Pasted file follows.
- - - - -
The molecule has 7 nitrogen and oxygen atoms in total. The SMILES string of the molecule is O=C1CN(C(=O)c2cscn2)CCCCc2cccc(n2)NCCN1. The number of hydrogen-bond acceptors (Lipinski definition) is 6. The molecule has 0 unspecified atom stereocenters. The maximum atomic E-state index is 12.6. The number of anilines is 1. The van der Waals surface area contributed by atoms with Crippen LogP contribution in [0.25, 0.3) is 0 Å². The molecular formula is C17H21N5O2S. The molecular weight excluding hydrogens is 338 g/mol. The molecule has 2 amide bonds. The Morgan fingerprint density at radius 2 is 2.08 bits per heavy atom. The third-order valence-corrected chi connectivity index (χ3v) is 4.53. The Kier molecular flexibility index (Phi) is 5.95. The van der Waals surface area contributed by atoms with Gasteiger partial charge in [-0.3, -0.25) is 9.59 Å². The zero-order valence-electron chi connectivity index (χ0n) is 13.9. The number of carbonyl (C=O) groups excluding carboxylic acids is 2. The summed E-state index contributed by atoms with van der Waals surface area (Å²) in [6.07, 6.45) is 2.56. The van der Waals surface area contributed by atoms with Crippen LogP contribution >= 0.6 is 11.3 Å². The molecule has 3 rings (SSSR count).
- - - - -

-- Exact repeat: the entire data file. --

The molecule has 7 nitrogen and oxygen atoms in total. The SMILES string of the molecule is O=C1CN(C(=O)c2cscn2)CCCCc2cccc(n2)NCCN1. The number of hydrogen-bond acceptors (Lipinski definition) is 6. The molecule has 0 unspecified atom stereocenters. The maximum atomic E-state index is 12.6. The number of anilines is 1. The van der Waals surface area contributed by atoms with Crippen LogP contribution in [0.25, 0.3) is 0 Å². The molecular formula is C17H21N5O2S. The molecular weight excluding hydrogens is 338 g/mol. The molecule has 2 amide bonds. The Morgan fingerprint density at radius 2 is 2.08 bits per heavy atom. The third-order valence-corrected chi connectivity index (χ3v) is 4.53. The Kier molecular flexibility index (Phi) is 5.95. The van der Waals surface area contributed by atoms with Gasteiger partial charge in [-0.3, -0.25) is 9.59 Å². The zero-order valence-electron chi connectivity index (χ0n) is 13.9. The number of carbonyl (C=O) groups excluding carboxylic acids is 2. The summed E-state index contributed by atoms with van der Waals surface area (Å²) in [6.07, 6.45) is 2.56. The van der Waals surface area contributed by atoms with Crippen LogP contribution >= 0.6 is 11.3 Å². The molecule has 3 rings (SSSR count).